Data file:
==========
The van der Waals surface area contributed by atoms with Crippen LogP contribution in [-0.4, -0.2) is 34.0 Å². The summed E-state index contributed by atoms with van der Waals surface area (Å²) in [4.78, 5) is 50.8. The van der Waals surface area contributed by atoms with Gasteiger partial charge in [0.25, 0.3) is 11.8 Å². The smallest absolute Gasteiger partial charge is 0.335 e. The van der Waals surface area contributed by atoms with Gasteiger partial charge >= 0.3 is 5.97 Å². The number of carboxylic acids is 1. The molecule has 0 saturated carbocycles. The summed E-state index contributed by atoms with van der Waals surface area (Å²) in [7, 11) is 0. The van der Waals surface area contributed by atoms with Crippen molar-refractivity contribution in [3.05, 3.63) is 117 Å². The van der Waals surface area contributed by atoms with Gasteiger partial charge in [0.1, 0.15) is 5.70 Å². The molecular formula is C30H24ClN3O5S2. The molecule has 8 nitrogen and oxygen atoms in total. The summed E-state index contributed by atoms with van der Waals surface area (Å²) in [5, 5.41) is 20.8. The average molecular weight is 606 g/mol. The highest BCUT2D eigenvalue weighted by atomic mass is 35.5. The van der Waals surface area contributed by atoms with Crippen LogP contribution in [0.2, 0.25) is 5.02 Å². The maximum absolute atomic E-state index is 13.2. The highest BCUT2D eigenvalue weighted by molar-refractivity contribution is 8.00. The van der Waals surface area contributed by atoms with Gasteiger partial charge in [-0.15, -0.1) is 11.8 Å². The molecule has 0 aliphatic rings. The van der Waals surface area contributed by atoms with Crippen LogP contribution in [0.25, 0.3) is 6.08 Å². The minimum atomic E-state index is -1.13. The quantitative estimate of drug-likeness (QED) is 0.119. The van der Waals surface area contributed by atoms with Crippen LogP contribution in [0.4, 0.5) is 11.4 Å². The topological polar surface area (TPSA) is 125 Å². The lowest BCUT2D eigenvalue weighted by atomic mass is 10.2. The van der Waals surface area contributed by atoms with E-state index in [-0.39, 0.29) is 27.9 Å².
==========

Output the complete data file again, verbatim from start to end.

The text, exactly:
The van der Waals surface area contributed by atoms with Crippen LogP contribution in [-0.4, -0.2) is 34.0 Å². The summed E-state index contributed by atoms with van der Waals surface area (Å²) in [4.78, 5) is 50.8. The van der Waals surface area contributed by atoms with Gasteiger partial charge in [0.25, 0.3) is 11.8 Å². The smallest absolute Gasteiger partial charge is 0.335 e. The van der Waals surface area contributed by atoms with Gasteiger partial charge >= 0.3 is 5.97 Å². The number of carboxylic acids is 1. The molecule has 0 saturated carbocycles. The summed E-state index contributed by atoms with van der Waals surface area (Å²) in [7, 11) is 0. The van der Waals surface area contributed by atoms with Crippen molar-refractivity contribution in [3.05, 3.63) is 117 Å². The van der Waals surface area contributed by atoms with Gasteiger partial charge in [0.1, 0.15) is 5.70 Å². The molecular formula is C30H24ClN3O5S2. The molecule has 8 nitrogen and oxygen atoms in total. The summed E-state index contributed by atoms with van der Waals surface area (Å²) in [5, 5.41) is 20.8. The average molecular weight is 606 g/mol. The highest BCUT2D eigenvalue weighted by atomic mass is 35.5. The van der Waals surface area contributed by atoms with Crippen LogP contribution in [0.2, 0.25) is 5.02 Å². The maximum absolute atomic E-state index is 13.2. The highest BCUT2D eigenvalue weighted by molar-refractivity contribution is 8.00. The van der Waals surface area contributed by atoms with Gasteiger partial charge in [-0.15, -0.1) is 11.8 Å². The molecule has 0 aliphatic rings. The van der Waals surface area contributed by atoms with Crippen LogP contribution in [0.25, 0.3) is 6.08 Å². The minimum atomic E-state index is -1.13. The quantitative estimate of drug-likeness (QED) is 0.119. The van der Waals surface area contributed by atoms with Crippen LogP contribution in [0.4, 0.5) is 11.4 Å². The topological polar surface area (TPSA) is 125 Å². The lowest BCUT2D eigenvalue weighted by atomic mass is 10.2. The van der Waals surface area contributed by atoms with E-state index in [-0.39, 0.29) is 27.9 Å².